FDA declines to regulate CBD; calls on Congress for fix
The Food and Drug Administration said Thursday there are too many unknowns about CBD products to regulate them as foods or supplements under the agency’s current structure and called on Congress to create new rules for the massive and growing market.
The marijuana-derived products have become increasingly popular in lotions, tinctures and foods, while their legal status has been murky in the U.S.
There's not enough evidence about CBD to confirm that it's safe for use in foods or as a dietary supplement, FDA Deputy Commissioner Dr. Janet Woodcock said in a statement.
“For example, we have not found adequate evidence to determine how much CBD can be consumed, and for how long, before causing harm," she said.
The FDA has oversight of CBD because it is the active ingredient in an approved prescription drug, Epidiolex, used to treat two rare seizure disorders. Under FDA regulations, a drug can't be added to food or sold as a dietary supplement if officials haven't determined if it's safe or effective for other conditions.
Questions remain about CBD’s effects on the liver, the male reproductive system and on pregnant women and children, the statement said.
New rules could include clear labels, regulations regarding contaminants, limits on CBD levels and requirements, such as a minimum purchase age. Regulations are also needed for CBD products for animals, the agency said.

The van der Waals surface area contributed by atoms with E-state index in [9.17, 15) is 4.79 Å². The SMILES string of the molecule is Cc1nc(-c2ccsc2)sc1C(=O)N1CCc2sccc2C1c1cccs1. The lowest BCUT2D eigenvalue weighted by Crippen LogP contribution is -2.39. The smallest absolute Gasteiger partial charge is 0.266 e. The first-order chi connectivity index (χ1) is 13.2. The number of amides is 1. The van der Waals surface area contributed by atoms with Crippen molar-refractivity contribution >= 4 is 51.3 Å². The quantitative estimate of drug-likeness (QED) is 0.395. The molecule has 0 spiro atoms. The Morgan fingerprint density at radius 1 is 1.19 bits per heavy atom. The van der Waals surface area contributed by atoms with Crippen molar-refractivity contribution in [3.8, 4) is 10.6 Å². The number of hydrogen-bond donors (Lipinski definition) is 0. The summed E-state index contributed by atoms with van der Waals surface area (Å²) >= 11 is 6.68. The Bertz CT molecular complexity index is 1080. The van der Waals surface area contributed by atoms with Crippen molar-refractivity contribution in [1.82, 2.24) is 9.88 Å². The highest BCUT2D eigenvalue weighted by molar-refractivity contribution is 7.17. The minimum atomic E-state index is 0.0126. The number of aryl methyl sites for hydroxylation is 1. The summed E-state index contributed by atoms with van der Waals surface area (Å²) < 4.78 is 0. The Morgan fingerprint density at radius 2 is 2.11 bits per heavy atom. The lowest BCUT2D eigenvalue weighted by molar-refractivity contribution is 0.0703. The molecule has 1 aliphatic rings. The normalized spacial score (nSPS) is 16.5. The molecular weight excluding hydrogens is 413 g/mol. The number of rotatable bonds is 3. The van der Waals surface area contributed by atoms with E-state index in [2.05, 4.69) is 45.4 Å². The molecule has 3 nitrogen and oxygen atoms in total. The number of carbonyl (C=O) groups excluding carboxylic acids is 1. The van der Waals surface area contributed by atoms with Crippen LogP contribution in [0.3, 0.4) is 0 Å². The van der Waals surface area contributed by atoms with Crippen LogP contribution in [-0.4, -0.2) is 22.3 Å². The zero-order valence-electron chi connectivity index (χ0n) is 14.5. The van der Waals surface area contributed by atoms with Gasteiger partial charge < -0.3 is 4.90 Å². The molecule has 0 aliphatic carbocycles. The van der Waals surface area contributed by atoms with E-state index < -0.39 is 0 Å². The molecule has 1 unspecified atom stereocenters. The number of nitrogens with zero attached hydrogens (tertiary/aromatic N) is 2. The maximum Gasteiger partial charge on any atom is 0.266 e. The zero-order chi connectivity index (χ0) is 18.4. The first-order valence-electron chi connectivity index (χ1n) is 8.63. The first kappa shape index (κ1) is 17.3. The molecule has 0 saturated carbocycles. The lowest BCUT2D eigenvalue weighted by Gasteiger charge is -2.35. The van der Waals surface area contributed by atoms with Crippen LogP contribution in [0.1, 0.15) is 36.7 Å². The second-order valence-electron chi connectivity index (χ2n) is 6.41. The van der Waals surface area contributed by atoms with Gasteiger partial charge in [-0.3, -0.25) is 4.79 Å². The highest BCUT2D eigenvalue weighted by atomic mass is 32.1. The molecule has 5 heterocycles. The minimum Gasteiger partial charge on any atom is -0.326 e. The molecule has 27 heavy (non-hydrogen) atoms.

CBD often comes from a cannabis plant known as hemp, which is defined by the U.S. government as having less than 0.3% THC, the compound that causes marijuana’s mind-altering effect. CBD doesn’t cause that high, but fans of the products claim benefits including relief for pain and anxiety.
The FDA’s action comes after repeated calls from lawmakers, advocates and consumer groups for CBD to be allowed in foods and supplements.
The agency also denied three petitions from advocacy groups that had asked the agency to allow products that contain the hemp ingredient to to be marketed as dietary supplements. Steve Mister, chief of the Council for Responsible Nutrition, a trade group for the supplement industry and one of the petitioners, expressed dismay at the denial and said FDA was “kicking the can down the road while ignoring the realities of the marketplace” by referring the issue to Congress.
“FDA has repeatedly disregarded evidence demonstrating safety that is relevant to CBD at the levels commonly used in supplements and continues to rely heavily on safety concerns related to high dosage Epidiolex to support the agency’s inaction,” Mister said in a statement.
The FDA will continue to take action against CBD and other cannabis products to protect the public, Thursday's statement said. The agency has sent warning letters to some companies making health claims for CBD.
Marijuana itself remains illegal at the federal level in the U.S., although it has been allowed for medical and recreational use in many states, including use in pot-laced food and drinks.
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